Decoding SEBI’s latest amendments to the RPT regime


After a prolonged and anxious wait, on November 9, 2021, SEBI finally notified its far-reaching amendments to the regulatory regime for Related Party Transactions (“RPT”). The amendments[1] to the RPT regulatory regime under the SEBI (LODR) Regulations, 2015 (“LODR”), have their genesis in the Report of the Working Group on RPTs (“WG Report”), which was issued by SEBI on January 27, 2020.

While the amendments notified by SEBI have made some material modifications to the proposals of the WG Report, the amendments have still caused considerable anxiety in India Inc.

India Inc has already started gearing up to face the ‘new normal’ – once the amendments come into force on April 1, 2022. In this article, the authors will provide a bird’s eye view of the amendments, and their practical implications.

Inclusion of “Promoter” within the definition of “Related Party”

One major unexplainable lacuna in the definition of related party in Section 2(76) of the Companies Act, 2013 (“Act”), is that a “promoter” [as defined in Section 2(69) of the Act] or a person or entity belonging to the promoter/ promoter group is not included within the definition of “related party”.

SEBI is now proposing to plug this vital loophole for listed companies, by including any person/entity belonging to the promoter/ promoter group within the definition of “related party”. This is a step in the right direction, and will ensure that transactions entered into between the listed entity and its promoters will not escape the regulatory net.

Further, the definition of “related party” has been amended to include any person/entity holding equity shares [either directly or on a beneficial interest basis as provided under Section 89 of the Act] amounting to:

  • 20% or more [w.e.f. April 1, 2022]
  • 10% or more [w.e.f. April 1, 2023]

Given that the thresholds are not restricted solely to direct holdings, companies will have to carefully evaluate the declarations made under Section 89 of the Act, to determine whether any person/entity satisfies the thresholds on a beneficial interest basis.

Broader definition of “RPT”

SEBI has amended the definition of “RPT” under Regulation 2(1)(zc) of the LODR, to cover transactions undertaken at the subsidiary level, which were previously escaping regulatory scrutiny. Now, even transactions undertaken between two subsidiaries will be an “RPT”, and will be subject to the listed entity’s approval.

Further, w.e.f. April 1, 2023, a transaction between the listed entity or any of its subsidiaries on one hand, and any other person or entity on the other hand, the purpose and effect of which is to benefit a related party of the listed entity or any of its subsidiaries will also be an ‘RPT’. While this “catch-all” provision has been borrowed from the UK Premium Listing Rules, SEBI has not provided any test for evaluating the ‘purpose and effect’ of the transaction.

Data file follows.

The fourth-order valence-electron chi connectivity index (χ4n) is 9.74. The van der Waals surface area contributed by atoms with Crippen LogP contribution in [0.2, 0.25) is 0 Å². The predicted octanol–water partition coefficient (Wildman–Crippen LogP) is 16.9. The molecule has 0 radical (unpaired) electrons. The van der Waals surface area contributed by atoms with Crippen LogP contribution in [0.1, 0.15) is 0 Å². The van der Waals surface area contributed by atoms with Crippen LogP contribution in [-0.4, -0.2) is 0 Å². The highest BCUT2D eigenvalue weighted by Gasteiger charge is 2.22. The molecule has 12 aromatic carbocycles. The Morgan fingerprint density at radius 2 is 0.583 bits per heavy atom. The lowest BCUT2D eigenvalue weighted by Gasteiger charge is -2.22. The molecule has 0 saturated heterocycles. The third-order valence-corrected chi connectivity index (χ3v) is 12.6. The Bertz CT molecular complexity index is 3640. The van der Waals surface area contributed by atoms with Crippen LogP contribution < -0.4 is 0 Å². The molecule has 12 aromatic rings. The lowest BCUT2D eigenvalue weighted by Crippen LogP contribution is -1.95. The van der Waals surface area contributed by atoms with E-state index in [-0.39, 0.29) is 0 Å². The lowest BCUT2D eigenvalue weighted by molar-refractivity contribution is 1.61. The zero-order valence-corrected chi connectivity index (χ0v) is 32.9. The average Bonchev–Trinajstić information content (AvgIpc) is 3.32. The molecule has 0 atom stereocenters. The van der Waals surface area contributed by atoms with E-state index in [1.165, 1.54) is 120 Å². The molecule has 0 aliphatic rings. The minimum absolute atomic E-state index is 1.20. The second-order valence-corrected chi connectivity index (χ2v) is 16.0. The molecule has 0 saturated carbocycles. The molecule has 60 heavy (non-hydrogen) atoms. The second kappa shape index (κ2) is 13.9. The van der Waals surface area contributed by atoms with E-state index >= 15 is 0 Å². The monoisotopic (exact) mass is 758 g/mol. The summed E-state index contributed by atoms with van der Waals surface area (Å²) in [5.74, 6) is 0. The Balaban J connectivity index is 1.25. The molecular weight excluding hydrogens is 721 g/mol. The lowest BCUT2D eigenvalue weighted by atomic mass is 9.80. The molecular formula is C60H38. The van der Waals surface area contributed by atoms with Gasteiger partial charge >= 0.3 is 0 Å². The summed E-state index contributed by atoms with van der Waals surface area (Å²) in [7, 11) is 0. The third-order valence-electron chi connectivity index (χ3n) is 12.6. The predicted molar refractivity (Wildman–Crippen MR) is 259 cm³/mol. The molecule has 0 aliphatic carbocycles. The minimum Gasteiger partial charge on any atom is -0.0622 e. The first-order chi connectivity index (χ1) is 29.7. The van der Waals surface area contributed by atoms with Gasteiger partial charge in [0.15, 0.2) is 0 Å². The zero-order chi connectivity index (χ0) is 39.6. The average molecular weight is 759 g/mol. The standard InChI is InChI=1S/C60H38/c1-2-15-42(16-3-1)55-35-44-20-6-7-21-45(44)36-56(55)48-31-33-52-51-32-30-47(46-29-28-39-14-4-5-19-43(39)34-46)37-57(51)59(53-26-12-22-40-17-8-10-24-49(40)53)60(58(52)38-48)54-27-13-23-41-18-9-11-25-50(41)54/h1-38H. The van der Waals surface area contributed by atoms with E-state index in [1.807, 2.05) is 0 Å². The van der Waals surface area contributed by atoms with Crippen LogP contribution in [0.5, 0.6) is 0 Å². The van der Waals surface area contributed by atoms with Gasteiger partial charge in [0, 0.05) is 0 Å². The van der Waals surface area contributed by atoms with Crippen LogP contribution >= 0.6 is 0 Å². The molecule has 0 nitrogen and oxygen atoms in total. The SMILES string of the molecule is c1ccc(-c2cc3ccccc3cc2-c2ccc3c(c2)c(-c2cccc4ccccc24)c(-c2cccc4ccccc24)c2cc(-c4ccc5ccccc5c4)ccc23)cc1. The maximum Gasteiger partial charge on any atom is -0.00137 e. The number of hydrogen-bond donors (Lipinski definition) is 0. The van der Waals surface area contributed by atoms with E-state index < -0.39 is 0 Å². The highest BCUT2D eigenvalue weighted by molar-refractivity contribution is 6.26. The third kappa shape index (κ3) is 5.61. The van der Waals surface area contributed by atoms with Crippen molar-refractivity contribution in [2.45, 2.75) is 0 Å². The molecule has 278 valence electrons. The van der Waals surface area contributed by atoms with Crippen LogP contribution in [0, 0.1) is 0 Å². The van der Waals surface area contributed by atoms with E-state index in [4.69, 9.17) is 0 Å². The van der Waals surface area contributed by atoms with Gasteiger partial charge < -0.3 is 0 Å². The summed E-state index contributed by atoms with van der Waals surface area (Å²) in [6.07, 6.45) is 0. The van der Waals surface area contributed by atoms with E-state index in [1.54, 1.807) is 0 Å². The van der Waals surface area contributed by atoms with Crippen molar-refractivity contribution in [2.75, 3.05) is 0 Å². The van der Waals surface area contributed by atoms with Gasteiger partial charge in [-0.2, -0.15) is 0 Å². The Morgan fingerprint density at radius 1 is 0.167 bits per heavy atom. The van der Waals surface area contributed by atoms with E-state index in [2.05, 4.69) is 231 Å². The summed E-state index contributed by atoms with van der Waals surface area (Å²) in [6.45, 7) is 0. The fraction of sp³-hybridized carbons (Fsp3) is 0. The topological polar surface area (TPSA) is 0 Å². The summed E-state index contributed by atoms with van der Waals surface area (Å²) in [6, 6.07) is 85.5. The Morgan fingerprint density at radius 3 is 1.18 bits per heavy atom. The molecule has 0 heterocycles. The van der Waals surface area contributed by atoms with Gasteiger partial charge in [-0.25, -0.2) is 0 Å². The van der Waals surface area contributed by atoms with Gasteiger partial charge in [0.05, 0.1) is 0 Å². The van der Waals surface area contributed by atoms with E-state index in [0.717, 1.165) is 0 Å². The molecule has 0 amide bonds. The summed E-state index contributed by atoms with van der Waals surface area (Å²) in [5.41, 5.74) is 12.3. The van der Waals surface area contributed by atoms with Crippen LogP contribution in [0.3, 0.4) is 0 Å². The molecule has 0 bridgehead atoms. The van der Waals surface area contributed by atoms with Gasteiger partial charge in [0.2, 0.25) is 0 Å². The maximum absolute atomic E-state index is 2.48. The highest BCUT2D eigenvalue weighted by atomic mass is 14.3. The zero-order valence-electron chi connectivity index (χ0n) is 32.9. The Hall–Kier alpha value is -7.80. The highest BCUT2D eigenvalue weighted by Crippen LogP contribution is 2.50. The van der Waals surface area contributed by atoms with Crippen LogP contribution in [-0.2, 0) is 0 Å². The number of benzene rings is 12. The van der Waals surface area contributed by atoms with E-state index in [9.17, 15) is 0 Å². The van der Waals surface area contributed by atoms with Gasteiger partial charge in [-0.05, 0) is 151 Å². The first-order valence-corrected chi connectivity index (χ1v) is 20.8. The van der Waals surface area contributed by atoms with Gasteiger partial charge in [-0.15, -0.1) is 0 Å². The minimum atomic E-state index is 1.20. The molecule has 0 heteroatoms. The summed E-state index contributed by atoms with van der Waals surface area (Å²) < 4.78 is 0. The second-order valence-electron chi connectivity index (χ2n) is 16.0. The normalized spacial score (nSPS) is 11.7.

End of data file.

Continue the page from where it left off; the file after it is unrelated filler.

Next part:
Given that the ‘purpose and effect’ test will be applicable w.e.f. April 1, 2023 only, SEBI should suitably clarify its scope and ambit, so that compliance officers of listed companies have greater clarity on how this determination must be made, and do not face practical difficulties in identifying such transactions.

Audit Committee approval for transactions undertaken at subsidiary level

Perhaps the most contentious aspect of the amendments is the requirement of obtaining approval of the Audit Committee of the listed entity, for transactions undertaken between two or more subsidiaries of the listed entity. SEBI’s action is in the context of a few recent corporate scandals where high-value malignant related party transactions were undertaken at a subsidiary level to escape regulatory scrutiny.

Now, Audit Committee approval will be required if the value of the transaction (either individually or taken together with previous transactions during a financial year) exceeds 10% of the annual consolidated turnover of the listed entity, as per its last audited financial statements.

In accordance with Section 2(87) of the Act, a “subsidiary” will also include an overseas subsidiary, which is incorporated under the laws of a foreign jurisdiction. By virtue of the amendments, the approval of the Indian holding company will be required even for transactions undertaken between two or more overseas subsidiaries of the listed entity. Let us understand the implications of this with a practical example.

Company X [Indian listed holding company] has unlisted foreign subsidiaries incorporated in UK (“UK Subsidiary”) and France (“French Subsidiary). The UK Subsidiary and the French Subsidiary propose to enter into a transaction that exceeds the 10% turnover threshold. This transaction between two overseas subsidiaries cannot go through unless it receives prior approval of the Audit Committee of the listed entity i.e. Company X.

The amendments may hence result in a situation of ‘conflict of laws’ – where the Audit Committee of an Indian listed entity has a veto power over transactions entered into by two foreign companies, which are incorporated under the laws of a foreign jurisdiction, and are bound by the requirements of their domestic law. Such a foreign jurisdiction may impose legal obligations that are not in consonance with the Indian regime.

For instance, under Sections 173 and 174 of the English Companies Act, 2006, the directors of the UK Subsidiary will have a duty to exercise ‘independent judgment’, and ‘reasonable care, skill and diligence’. Given their fiduciary duty towards the UK subsidiary and their obligations under English Company Law, such directors may not be able to bless the transaction solely on the basis on the approval granted by the Audit Committee of the holding company. Further, as France is a civil law country, the Board of the French subsidiary may have to comply with requirements that are completely alien to the Indian regime.